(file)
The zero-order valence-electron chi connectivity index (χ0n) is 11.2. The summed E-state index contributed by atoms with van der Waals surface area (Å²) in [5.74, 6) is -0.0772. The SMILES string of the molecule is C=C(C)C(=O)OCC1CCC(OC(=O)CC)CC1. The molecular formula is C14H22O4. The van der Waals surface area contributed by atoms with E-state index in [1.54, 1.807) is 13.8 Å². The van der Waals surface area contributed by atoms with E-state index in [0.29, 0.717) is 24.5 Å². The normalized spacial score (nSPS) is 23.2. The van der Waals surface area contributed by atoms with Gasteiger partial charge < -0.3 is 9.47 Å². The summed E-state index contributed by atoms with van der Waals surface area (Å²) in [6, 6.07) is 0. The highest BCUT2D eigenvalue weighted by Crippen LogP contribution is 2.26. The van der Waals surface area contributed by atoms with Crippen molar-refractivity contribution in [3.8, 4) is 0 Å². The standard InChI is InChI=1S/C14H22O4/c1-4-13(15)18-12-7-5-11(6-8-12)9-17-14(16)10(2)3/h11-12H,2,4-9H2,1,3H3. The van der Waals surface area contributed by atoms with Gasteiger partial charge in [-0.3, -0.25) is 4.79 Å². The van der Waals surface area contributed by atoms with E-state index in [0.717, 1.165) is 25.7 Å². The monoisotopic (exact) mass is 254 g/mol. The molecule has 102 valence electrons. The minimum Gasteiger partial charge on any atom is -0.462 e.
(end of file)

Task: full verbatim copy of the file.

The zero-order valence-electron chi connectivity index (χ0n) is 11.2. The summed E-state index contributed by atoms with van der Waals surface area (Å²) in [5.74, 6) is -0.0772. The SMILES string of the molecule is C=C(C)C(=O)OCC1CCC(OC(=O)CC)CC1. The molecular formula is C14H22O4. The van der Waals surface area contributed by atoms with E-state index in [1.54, 1.807) is 13.8 Å². The van der Waals surface area contributed by atoms with E-state index in [0.29, 0.717) is 24.5 Å². The normalized spacial score (nSPS) is 23.2. The van der Waals surface area contributed by atoms with Gasteiger partial charge < -0.3 is 9.47 Å². The summed E-state index contributed by atoms with van der Waals surface area (Å²) in [6, 6.07) is 0. The highest BCUT2D eigenvalue weighted by Crippen LogP contribution is 2.26. The van der Waals surface area contributed by atoms with Crippen molar-refractivity contribution in [3.8, 4) is 0 Å². The standard InChI is InChI=1S/C14H22O4/c1-4-13(15)18-12-7-5-11(6-8-12)9-17-14(16)10(2)3/h11-12H,2,4-9H2,1,3H3. The van der Waals surface area contributed by atoms with Gasteiger partial charge in [-0.3, -0.25) is 4.79 Å². The van der Waals surface area contributed by atoms with E-state index in [0.717, 1.165) is 25.7 Å². The monoisotopic (exact) mass is 254 g/mol. The molecule has 102 valence electrons. The minimum Gasteiger partial charge on any atom is -0.462 e.